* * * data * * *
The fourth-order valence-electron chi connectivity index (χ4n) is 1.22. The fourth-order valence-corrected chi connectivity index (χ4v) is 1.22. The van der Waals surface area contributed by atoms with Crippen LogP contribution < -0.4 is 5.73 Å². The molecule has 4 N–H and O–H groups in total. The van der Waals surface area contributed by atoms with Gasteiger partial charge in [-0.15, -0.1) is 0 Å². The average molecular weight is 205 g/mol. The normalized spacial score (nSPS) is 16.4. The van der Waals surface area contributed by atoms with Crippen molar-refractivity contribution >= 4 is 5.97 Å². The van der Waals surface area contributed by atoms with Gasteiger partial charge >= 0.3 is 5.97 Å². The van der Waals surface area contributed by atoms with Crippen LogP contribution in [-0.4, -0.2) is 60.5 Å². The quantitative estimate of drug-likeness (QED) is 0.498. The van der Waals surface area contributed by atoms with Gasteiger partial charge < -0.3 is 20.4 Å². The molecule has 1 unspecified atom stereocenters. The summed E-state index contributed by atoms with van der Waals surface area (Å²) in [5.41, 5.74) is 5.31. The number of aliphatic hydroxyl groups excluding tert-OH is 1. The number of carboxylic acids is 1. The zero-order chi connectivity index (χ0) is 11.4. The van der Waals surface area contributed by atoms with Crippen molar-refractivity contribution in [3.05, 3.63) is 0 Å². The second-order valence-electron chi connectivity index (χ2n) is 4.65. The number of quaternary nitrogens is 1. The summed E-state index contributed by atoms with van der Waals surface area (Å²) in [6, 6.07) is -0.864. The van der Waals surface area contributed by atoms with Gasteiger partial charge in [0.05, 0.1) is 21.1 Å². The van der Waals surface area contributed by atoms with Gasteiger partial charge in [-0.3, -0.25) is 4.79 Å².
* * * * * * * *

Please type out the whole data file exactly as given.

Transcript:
The fourth-order valence-electron chi connectivity index (χ4n) is 1.22. The fourth-order valence-corrected chi connectivity index (χ4v) is 1.22. The van der Waals surface area contributed by atoms with Crippen LogP contribution < -0.4 is 5.73 Å². The molecule has 4 N–H and O–H groups in total. The van der Waals surface area contributed by atoms with Gasteiger partial charge in [-0.15, -0.1) is 0 Å². The average molecular weight is 205 g/mol. The normalized spacial score (nSPS) is 16.4. The van der Waals surface area contributed by atoms with Crippen molar-refractivity contribution >= 4 is 5.97 Å². The van der Waals surface area contributed by atoms with Gasteiger partial charge >= 0.3 is 5.97 Å². The van der Waals surface area contributed by atoms with Crippen LogP contribution in [-0.4, -0.2) is 60.5 Å². The quantitative estimate of drug-likeness (QED) is 0.498. The van der Waals surface area contributed by atoms with Gasteiger partial charge < -0.3 is 20.4 Å². The molecule has 1 unspecified atom stereocenters. The summed E-state index contributed by atoms with van der Waals surface area (Å²) in [5.41, 5.74) is 5.31. The number of aliphatic hydroxyl groups excluding tert-OH is 1. The number of carboxylic acids is 1. The zero-order chi connectivity index (χ0) is 11.4. The van der Waals surface area contributed by atoms with Crippen molar-refractivity contribution in [3.05, 3.63) is 0 Å². The second-order valence-electron chi connectivity index (χ2n) is 4.65. The number of quaternary nitrogens is 1. The summed E-state index contributed by atoms with van der Waals surface area (Å²) in [6, 6.07) is -0.864. The van der Waals surface area contributed by atoms with Gasteiger partial charge in [0.05, 0.1) is 21.1 Å². The van der Waals surface area contributed by atoms with Gasteiger partial charge in [-0.3, -0.25) is 4.79 Å².